As a technical team leader, your time is spread across a number of projects and a number of issues. You will have a plethora of different forces pulling and pushing at your time, so much so that you are putting in more hours than is healthy, just trying to get some work done.
With those external pulls and pushes, you can often find that you can look back and find no useful forward motion in your work. It is these times that you will need to re-ground yourself. One way to do this is by asking the question: “What is my focus?”. This one question allows you to re-establish where it would be best to spend your time and know your priorities.
It would be easy to say “the team”, but the answer is not as easy; you could also say “assigning resources” and while that is a large part of your work, it may not be your focus. Ask yourself what is the core focus or single reason for each of the team members. For example, a Developer produces code. Yes, the developer also considers requirements; code reuse; standards; UI and all the other areas, but his/her core focus would be to produce code.
In the same way, you as a team leader have a large amount of areas under consideration at any time including looking after individual team members (e.g. reviews etc); looking after customers; negotiating with suppliers; internal contacts (e.g. the infrastructure team); the boss; the senior leadership team; implementing and confirming the methodology and processes; ensuring correct supply of resources to projects; support; HR issues; budgets; and plenty of other areas of concern, all pulling at your time.
However,if you drop down to your core need, what you were employed to do, why you are there, then you may be able to place a focus on your work that will ground you. In my case, it’s “delivery”, in your case it may be “Team” or you may be there to implement “process”, whatever it is, that core focus should allow you to ensure that you are spending your time appropriately.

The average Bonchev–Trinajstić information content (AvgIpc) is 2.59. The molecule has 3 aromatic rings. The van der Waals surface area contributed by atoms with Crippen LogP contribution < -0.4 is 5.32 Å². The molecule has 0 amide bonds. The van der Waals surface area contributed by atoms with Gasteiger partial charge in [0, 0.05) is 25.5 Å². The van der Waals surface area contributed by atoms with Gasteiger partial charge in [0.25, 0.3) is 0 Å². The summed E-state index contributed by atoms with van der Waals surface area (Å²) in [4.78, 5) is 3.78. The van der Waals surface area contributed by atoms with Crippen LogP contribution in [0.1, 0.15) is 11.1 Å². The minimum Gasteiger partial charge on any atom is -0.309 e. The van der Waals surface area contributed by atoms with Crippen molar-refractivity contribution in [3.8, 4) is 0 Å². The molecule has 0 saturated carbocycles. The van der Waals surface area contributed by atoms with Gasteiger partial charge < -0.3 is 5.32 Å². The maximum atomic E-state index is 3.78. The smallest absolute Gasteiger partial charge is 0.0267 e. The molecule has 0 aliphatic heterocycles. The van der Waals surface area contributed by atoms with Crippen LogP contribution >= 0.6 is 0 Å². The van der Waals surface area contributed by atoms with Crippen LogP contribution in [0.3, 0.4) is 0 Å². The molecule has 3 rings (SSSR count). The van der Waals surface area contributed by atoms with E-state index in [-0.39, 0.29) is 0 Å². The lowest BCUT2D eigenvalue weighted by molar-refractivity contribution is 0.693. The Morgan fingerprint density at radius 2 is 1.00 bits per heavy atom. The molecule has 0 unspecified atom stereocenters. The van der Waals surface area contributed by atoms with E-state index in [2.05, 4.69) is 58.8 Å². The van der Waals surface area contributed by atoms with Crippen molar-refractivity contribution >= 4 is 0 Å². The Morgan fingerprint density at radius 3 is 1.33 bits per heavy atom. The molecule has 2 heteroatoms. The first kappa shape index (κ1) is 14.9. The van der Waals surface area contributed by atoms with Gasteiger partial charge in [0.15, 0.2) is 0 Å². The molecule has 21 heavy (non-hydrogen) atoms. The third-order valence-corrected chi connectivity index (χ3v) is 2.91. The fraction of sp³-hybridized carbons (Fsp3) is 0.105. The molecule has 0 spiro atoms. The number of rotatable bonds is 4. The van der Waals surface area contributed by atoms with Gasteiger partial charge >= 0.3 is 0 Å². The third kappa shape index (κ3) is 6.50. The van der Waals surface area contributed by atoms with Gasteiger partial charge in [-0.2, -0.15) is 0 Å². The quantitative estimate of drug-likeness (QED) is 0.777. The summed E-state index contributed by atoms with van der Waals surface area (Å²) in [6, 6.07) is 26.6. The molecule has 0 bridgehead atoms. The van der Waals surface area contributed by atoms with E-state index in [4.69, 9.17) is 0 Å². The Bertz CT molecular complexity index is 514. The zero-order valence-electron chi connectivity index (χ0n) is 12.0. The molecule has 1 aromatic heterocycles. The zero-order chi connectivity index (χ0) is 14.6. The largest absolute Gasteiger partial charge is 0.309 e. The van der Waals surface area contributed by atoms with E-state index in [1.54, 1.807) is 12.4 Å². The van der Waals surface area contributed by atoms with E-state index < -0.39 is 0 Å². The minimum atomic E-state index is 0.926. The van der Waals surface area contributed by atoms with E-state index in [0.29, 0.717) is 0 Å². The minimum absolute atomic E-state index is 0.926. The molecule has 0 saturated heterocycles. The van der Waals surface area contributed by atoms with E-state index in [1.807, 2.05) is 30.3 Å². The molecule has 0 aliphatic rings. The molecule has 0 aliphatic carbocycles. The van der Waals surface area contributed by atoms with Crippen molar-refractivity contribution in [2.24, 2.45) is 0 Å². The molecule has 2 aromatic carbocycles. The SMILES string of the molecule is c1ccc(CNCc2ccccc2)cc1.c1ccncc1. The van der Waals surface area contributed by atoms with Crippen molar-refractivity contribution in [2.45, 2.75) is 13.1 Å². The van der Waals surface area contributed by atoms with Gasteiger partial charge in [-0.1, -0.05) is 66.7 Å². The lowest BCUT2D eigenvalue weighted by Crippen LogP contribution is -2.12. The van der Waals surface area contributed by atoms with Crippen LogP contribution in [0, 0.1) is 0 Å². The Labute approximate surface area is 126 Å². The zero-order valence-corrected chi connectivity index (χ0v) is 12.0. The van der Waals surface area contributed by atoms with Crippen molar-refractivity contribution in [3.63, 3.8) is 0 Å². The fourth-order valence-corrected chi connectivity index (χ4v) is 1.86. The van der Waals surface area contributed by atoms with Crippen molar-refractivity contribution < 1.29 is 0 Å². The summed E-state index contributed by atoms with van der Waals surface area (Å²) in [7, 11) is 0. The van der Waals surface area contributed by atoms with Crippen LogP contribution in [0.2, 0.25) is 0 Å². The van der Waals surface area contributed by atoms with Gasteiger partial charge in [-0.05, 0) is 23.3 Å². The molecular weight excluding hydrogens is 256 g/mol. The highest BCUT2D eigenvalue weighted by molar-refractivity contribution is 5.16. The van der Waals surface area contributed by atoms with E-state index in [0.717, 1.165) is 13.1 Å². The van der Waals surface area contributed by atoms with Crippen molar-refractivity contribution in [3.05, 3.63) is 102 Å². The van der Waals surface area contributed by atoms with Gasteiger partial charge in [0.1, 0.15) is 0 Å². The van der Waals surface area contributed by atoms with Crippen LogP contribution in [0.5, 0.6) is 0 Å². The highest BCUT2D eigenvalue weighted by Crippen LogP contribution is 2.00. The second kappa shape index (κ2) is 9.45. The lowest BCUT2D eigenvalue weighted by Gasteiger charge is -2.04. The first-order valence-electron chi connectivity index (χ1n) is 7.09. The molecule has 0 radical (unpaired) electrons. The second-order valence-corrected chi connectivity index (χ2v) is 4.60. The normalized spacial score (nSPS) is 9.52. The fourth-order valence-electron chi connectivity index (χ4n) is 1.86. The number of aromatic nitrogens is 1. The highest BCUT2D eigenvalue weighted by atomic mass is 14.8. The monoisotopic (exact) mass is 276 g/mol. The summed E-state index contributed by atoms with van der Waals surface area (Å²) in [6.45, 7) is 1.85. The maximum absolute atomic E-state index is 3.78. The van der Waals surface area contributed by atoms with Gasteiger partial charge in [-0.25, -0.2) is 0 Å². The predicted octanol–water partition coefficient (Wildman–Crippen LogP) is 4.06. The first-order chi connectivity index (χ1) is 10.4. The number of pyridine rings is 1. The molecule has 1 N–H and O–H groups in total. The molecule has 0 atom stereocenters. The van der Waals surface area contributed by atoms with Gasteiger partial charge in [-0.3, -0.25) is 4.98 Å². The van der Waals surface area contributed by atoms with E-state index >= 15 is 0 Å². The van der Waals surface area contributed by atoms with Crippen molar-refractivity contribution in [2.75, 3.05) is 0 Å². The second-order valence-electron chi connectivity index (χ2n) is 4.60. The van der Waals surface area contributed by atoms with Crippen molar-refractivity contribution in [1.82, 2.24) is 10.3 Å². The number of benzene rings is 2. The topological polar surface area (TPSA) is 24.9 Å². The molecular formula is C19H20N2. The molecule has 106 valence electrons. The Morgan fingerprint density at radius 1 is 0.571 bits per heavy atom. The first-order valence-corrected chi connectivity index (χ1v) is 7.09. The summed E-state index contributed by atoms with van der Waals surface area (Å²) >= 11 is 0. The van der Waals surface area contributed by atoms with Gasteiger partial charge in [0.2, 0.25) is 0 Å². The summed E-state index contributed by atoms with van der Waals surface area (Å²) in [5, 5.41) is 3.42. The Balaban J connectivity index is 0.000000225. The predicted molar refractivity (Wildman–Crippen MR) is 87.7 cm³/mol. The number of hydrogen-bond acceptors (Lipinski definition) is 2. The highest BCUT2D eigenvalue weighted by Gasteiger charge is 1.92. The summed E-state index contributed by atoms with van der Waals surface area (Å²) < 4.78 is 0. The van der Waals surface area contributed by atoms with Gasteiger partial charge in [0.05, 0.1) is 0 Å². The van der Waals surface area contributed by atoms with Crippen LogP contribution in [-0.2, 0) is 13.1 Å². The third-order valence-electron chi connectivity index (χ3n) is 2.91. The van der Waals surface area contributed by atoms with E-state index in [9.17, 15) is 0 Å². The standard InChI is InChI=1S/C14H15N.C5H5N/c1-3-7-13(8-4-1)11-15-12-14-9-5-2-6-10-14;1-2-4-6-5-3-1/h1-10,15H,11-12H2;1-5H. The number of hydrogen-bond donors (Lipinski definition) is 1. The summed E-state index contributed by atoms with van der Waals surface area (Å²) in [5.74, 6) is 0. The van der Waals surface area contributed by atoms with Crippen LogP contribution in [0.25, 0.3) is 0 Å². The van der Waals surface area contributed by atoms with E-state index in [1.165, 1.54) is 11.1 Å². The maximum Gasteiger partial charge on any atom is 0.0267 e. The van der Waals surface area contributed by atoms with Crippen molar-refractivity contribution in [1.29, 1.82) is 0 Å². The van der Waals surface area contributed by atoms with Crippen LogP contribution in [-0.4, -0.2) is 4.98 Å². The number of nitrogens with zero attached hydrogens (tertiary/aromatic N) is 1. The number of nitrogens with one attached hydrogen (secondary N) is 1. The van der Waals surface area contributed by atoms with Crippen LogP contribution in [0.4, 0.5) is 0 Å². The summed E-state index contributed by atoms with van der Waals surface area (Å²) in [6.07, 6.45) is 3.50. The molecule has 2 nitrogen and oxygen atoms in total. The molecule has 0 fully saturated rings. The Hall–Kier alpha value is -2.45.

Taking that core focus of “Delivery”, you can then ensure that whatever you’re doing relates to the delivery of product. Knowing this, you can be of great service to your team, knowing that you can assist each member of the team. For example:
- the Business Analyst can focus on producing requirements, but as you are focused on delivery, you can ensure that the Business Analyst doesn’t analyse too thoroughly, but produces the requirements so that the developers can work. In the same way, you can rely on the Business Analyst to gather the correct requirements and can define the correct business needs, and not just deliver the least possible to tick the box “delivered”.
- The developers can code, but you can assist them by ensuring they know that they have to deliver to a schedule. This means that they can focus on outcomes and not be too tied into finding the most efficient algorithm, but “get it out”. In the same way, the developers can assist the team by ensuring that the code delivered is to the standards required, that it’s good code and that it will work to their satisfaction.
- The test team can run through their regression and other tests, but you’re there to ensure that they do deliver. If not for the delivery focus, they could test and retest for the next 12 months without releasing the product. On the other hand, the test team will ensure that what is delivered has at least gone through some sort of rigorous testing regime so that they hold a reasonable expectation of not releasing something that could effect the company adversely.
We all hold our focus so that the team can deliver good quality work. Each of us contributing in our own way. Just because a team leader holds that title does not mean that they are more than a single cog in that delivery wheel. Yes, the team lead also holds HR and financial considerations, but that is so that the team members don’t have to worry about that.
Enjoy your service to the team. You are a member of that team even if you sometimes don’t feel that way.